Wifi Money

Stacking Skills to Become the Internet's Next Great Creator

3 min read

Earlier this week a person totally unknown to me—he goes by the name A.M.— posted a video online. Inspired by Peter Levels—who is sort of the king of the Indie Hacking world—Peter tweeted about the video and A.M. kind of blew up.

I proceeded down the rabbit hole of watching A.M.'s videos, and it became very clear to me that he:

  • Has a ton of ambition
  • Has a lot of self-awareness
  • Is super likable

A.M. clearly has all the intangibles—what he needs is an opportunity. I proceeded to recruit him-in-public via Twitter and he signed on to work with us at Outseta. We're going to start by creating a docuseries on YouTube following his journey to make money online as an aspiring creator, and we're going to task him with growing Outseta's YouTube channel to 1,000 subscribers.

More than anything, I want to support A.M. in his journey to stack some new skills—I hope he learns something and we have some fun in the process. Along the way, I'm going to be sharing ideas or lessons with him that I think are important as an aspiring creator. Ultimately, the goal is just to help A.M. get to wherever it is he decides he wants to go.

My selfish motivation is hoping that he looks back 20 years from now and says "Peter Levels inspired me, and Outseta gave me a foot in the door."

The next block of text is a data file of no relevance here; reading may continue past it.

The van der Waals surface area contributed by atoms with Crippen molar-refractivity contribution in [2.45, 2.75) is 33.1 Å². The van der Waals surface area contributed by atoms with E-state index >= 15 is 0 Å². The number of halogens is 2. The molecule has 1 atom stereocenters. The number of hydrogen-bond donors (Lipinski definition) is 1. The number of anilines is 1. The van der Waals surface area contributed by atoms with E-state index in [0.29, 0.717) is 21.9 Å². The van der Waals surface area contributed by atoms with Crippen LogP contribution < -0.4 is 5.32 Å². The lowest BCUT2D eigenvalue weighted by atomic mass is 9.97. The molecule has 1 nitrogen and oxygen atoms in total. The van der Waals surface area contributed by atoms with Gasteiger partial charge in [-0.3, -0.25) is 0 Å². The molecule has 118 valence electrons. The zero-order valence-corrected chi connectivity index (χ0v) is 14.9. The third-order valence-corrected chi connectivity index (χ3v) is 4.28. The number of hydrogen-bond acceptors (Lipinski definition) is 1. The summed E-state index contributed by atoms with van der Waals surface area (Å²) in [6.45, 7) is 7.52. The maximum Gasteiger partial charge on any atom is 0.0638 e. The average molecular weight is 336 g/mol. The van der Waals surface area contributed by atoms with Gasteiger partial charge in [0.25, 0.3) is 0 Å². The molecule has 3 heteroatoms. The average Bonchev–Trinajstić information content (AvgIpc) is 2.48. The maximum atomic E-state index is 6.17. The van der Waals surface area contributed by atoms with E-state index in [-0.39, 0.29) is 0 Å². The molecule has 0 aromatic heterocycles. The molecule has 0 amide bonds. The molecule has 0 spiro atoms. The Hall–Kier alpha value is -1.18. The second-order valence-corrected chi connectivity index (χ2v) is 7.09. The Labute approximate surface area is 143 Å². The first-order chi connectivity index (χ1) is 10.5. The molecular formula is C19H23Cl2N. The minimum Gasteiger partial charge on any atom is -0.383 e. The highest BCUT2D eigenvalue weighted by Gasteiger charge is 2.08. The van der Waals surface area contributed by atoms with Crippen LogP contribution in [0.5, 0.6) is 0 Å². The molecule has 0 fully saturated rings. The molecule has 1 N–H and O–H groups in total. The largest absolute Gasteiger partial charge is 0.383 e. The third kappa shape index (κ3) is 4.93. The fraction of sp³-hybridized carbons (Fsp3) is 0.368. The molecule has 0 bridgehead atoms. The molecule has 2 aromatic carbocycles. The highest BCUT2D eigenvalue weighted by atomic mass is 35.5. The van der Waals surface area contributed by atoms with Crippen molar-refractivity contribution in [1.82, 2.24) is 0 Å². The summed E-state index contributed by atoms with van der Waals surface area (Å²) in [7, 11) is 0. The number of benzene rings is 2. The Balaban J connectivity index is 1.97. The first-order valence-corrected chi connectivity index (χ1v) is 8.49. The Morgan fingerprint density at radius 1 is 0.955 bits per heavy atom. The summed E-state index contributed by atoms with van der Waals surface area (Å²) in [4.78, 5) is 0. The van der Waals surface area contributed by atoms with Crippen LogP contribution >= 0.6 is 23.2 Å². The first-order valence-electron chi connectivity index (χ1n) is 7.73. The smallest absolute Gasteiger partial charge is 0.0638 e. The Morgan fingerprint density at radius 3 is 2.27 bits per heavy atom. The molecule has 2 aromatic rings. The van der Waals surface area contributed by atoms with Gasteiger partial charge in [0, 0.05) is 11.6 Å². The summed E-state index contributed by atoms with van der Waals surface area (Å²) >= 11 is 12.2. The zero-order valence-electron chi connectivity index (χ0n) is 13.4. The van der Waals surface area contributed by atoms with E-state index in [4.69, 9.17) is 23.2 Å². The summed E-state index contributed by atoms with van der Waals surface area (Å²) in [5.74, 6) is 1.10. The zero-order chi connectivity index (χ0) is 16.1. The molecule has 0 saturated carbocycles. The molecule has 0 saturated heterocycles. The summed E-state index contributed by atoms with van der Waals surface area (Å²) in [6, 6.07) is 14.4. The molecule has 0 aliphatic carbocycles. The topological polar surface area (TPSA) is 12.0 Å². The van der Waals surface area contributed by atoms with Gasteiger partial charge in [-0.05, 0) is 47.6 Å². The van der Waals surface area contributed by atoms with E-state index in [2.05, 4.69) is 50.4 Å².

The whole process is going to be authentic, unrefined, and unscripted—we're just going to focus on getting better with every episode.

Lessons for an Aspiring Creator

As we go along, I'll be documenting some of the key lessons or ideas that I think A.M.—or any aspiring creator—should embrace. Here are the first few from our call today. I'll update this post with links to each episode and some notes as we go.

Intro Call - Meeting A.M.

I had never met A.M. until today—he is in Kenya and we started out by having internet connectivity issues. We started with the basics of what's needed to make money online—he's got an email address and a computer, but not a checking account quite yet (he's working on that). I was able to send his signing bonus over to his dad's account.

We finally were able to get a recorded video call half working through a combination of his phone, Google Meet, and Wistia Soapbox. My objective with this first episode was to document us actually meeting and hashing out what the heck we're going to do as we work together.

In full build-in-public fashion, I am heartbroken to report that the recording got messed up—in our fumbling around trying to get ahold of each other, I ended up recording my audio but not A.M.'s. So you know I'm not lying, here we are meeting.

This is such a bummer because the call was SO GOOD in its authenticity.